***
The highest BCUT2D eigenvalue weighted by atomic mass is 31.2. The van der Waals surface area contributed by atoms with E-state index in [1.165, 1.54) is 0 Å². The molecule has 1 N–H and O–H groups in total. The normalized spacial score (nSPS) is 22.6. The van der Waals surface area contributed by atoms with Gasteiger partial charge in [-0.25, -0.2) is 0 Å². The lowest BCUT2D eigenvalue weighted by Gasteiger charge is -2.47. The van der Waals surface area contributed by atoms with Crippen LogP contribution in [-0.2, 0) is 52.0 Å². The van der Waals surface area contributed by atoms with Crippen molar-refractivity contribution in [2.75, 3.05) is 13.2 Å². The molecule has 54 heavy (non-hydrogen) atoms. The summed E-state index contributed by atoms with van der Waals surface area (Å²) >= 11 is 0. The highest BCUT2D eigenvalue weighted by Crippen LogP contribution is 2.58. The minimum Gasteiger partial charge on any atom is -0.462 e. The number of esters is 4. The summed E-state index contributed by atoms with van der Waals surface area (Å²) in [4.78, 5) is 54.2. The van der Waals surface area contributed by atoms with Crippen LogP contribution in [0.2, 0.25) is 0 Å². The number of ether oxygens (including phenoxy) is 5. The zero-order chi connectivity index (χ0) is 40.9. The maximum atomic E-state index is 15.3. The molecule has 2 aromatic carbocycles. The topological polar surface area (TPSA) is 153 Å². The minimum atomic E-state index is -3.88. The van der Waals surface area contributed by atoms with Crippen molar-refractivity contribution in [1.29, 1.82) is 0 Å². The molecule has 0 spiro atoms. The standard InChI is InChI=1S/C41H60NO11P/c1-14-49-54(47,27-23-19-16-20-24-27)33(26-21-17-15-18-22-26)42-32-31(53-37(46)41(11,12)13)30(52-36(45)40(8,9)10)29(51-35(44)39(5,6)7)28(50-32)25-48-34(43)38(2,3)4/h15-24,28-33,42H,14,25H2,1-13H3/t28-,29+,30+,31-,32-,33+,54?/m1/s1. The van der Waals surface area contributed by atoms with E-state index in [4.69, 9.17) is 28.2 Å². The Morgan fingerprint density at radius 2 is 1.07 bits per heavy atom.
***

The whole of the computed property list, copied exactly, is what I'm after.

The highest BCUT2D eigenvalue weighted by atomic mass is 31.2. The van der Waals surface area contributed by atoms with E-state index in [1.165, 1.54) is 0 Å². The molecule has 1 N–H and O–H groups in total. The normalized spacial score (nSPS) is 22.6. The van der Waals surface area contributed by atoms with Gasteiger partial charge in [-0.25, -0.2) is 0 Å². The lowest BCUT2D eigenvalue weighted by Gasteiger charge is -2.47. The van der Waals surface area contributed by atoms with Crippen LogP contribution in [-0.2, 0) is 52.0 Å². The van der Waals surface area contributed by atoms with Crippen molar-refractivity contribution in [2.75, 3.05) is 13.2 Å². The molecule has 54 heavy (non-hydrogen) atoms. The summed E-state index contributed by atoms with van der Waals surface area (Å²) >= 11 is 0. The highest BCUT2D eigenvalue weighted by Crippen LogP contribution is 2.58. The minimum Gasteiger partial charge on any atom is -0.462 e. The number of esters is 4. The summed E-state index contributed by atoms with van der Waals surface area (Å²) in [4.78, 5) is 54.2. The van der Waals surface area contributed by atoms with Crippen LogP contribution in [0.2, 0.25) is 0 Å². The number of ether oxygens (including phenoxy) is 5. The zero-order chi connectivity index (χ0) is 40.9. The maximum atomic E-state index is 15.3. The molecule has 2 aromatic carbocycles. The topological polar surface area (TPSA) is 153 Å². The minimum atomic E-state index is -3.88. The van der Waals surface area contributed by atoms with Crippen molar-refractivity contribution in [1.29, 1.82) is 0 Å². The molecule has 0 spiro atoms. The standard InChI is InChI=1S/C41H60NO11P/c1-14-49-54(47,27-23-19-16-20-24-27)33(26-21-17-15-18-22-26)42-32-31(53-37(46)41(11,12)13)30(52-36(45)40(8,9)10)29(51-35(44)39(5,6)7)28(50-32)25-48-34(43)38(2,3)4/h15-24,28-33,42H,14,25H2,1-13H3/t28-,29+,30+,31-,32-,33+,54?/m1/s1. The van der Waals surface area contributed by atoms with E-state index in [4.69, 9.17) is 28.2 Å². The Morgan fingerprint density at radius 2 is 1.07 bits per heavy atom.